El Sijo's Blog

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Diversity and Superheroes

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Diversity is a hot topic these days; minorities want more representation, and the world of entertainment has tried to provide it. Now that superheroes have become a fad, it is only logical they follow suit. But the way it’s being done, honestly, baffles me. For the most part, instead of giving more exposure to characters of diverse genders, ethnicities or religions that they already own, they are changing existing characters to fit those roles!

For example, Thor was replaced by a woman (and not by Lady Sif or the Valkyrie, long-time supporting characters of his, as you’d expect) who just called herself “Thor”; Jimmy Olsen was hinted as being a Transvestite- never mind that all the times he had dressed as a woman were as disguises (and those stories were intended to be humorous) and later reinvented as a Black Man on the Supergirl TV show! Batwoman was reintroduced as a Lesbian, never mind that the original version was most definitely straight (why not give the identity to Det. Montoya, an existing lesbian character instead?) and there was a controversy over whether Daniel Rand (Iron Fist) should be made Asian for the live action TV show, simply because some people think the “White Guy who masters Kung Fu” stereotype is offensive. Honestly, this feels like tokenism to me: “why use the actual minority characters when you can change more popular ones to fill in for them?” Besides, you know that, in most cases, these characters will return to their original status. Does anyone believe The Falcon will remain as Captain America?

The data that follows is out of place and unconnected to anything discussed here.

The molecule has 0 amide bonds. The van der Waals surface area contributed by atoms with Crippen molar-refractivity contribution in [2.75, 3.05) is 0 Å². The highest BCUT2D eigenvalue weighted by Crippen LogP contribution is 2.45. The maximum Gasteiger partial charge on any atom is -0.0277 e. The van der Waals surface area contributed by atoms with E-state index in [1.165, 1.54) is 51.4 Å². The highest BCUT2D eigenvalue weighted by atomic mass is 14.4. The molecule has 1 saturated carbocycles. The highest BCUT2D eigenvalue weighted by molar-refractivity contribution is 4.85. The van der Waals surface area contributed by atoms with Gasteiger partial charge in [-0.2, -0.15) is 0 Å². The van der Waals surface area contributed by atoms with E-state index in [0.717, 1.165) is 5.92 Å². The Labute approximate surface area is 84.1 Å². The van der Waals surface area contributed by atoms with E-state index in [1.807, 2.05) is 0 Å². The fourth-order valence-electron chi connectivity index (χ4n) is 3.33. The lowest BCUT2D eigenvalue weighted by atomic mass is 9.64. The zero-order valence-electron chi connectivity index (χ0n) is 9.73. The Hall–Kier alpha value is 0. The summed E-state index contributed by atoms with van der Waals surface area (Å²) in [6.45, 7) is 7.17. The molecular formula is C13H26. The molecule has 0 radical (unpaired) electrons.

Admittedly, Non-WASP characters are few and rarely as well known as most major Comic Book characters. But if no push is done, their situation will never improve. After all, there were times no one had heard of Superman or Spider-Man! I’m pretty sure if they wanted, DC and Marvel (and their parent companies) could find ways to make them popular. Make them members of famous teams, then give them their own spin off series, movies or shows. Most people agree Marvel screwed up in not giving Black Widow her own movie by now, despite being one of the most popular characters in the Avengers movies, for example. Sure they might fail, but if they never try, how will they know?

Also, if they feel they don’t have diverse characters who are strong enough to support their own series, or fear the ones they have are too stereotypical (which admittedly was a problem with many) then create new ones! The new Miss Marvel, a Pakistani-American teenage girl, has been very popular in the comics, and I bet she would transition very well to TV.

All I’m saying is, if the big companies really want to gain the support of minorities, they need to give more than a token effort. One of those “obscure” heroes might very well be the next Big Thing.

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Author: El Sijo

50 years old, male, single, from Puerto Rico.

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